Elite Perceptions of the US

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Estonian public opinion on the United States has been fairly positive since the Second World War


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Estonian public opinion of the US

Although I don’t have any reliable polling evidence to back up this claim, I think it’s safe to argue that Estonian public opinion on the United States has been fairly positive since the Second World War. Of course, there have been some ups and downs but certain values relating to the image of the US have always been viewed in a positive light. Throughout this period the US has been viewed as a stronghold of democracy and a superpower with sufficient political will and military capacity to stand up to the Communist bloc. People have also admired the outstanding achievements of the US in science and technology and the general belief in US society that everyone has the ability to reach their full potential. These perceptions have been shaped by official politics and media rather than by personal experiences. Perhaps it is also worth of noting that for Estonians, US policy tends to be defined as foreign policy.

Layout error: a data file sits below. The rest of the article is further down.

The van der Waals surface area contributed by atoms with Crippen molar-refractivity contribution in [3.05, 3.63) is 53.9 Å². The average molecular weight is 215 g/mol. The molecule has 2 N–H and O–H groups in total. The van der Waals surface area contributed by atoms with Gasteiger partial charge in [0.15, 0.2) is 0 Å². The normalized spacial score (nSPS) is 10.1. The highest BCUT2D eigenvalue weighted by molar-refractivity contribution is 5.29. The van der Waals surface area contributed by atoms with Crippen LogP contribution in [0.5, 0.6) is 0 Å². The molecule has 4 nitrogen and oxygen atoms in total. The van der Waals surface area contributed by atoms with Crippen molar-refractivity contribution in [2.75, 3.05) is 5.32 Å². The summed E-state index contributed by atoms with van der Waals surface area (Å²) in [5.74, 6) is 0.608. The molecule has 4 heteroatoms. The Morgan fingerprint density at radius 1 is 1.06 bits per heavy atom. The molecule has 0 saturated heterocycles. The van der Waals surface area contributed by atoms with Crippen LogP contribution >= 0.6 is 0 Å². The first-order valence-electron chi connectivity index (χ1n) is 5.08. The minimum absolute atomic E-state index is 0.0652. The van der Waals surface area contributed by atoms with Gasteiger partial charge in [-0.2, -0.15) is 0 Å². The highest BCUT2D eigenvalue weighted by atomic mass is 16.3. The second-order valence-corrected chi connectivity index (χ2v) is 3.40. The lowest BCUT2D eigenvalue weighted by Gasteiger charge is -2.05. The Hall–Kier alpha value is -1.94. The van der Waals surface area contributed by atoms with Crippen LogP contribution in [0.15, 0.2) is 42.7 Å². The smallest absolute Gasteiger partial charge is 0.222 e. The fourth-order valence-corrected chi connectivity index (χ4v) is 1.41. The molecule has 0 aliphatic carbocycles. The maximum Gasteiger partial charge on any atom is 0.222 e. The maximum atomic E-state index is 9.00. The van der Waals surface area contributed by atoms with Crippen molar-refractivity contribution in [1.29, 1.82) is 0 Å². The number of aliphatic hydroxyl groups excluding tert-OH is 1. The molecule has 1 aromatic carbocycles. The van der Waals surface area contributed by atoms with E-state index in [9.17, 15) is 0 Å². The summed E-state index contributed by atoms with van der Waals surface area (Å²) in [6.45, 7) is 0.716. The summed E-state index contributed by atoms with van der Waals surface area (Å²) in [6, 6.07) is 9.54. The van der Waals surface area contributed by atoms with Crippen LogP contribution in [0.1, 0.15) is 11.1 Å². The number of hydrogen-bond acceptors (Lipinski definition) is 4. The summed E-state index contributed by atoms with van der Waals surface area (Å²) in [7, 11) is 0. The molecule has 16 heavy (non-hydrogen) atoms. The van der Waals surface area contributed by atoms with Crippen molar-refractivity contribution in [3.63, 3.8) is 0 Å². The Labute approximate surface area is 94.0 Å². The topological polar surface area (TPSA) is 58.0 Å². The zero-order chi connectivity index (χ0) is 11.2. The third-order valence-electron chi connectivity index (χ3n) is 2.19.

The US has a reputation of being a country whose policies are in line with its declarations. For example, although the majority of leading Western countries refused to recognize the incorporation of the Baltic States into the Soviet Union, the US was the most steadfast in this position. During this time, the US government continued to receive Baltic diplomats who had been appointed to office before 1940 and kept their financial assets in the US safe, while the official external broadcaster of the US government, Voice of America, provided the region with radio broadcasts in the Baltic national languages.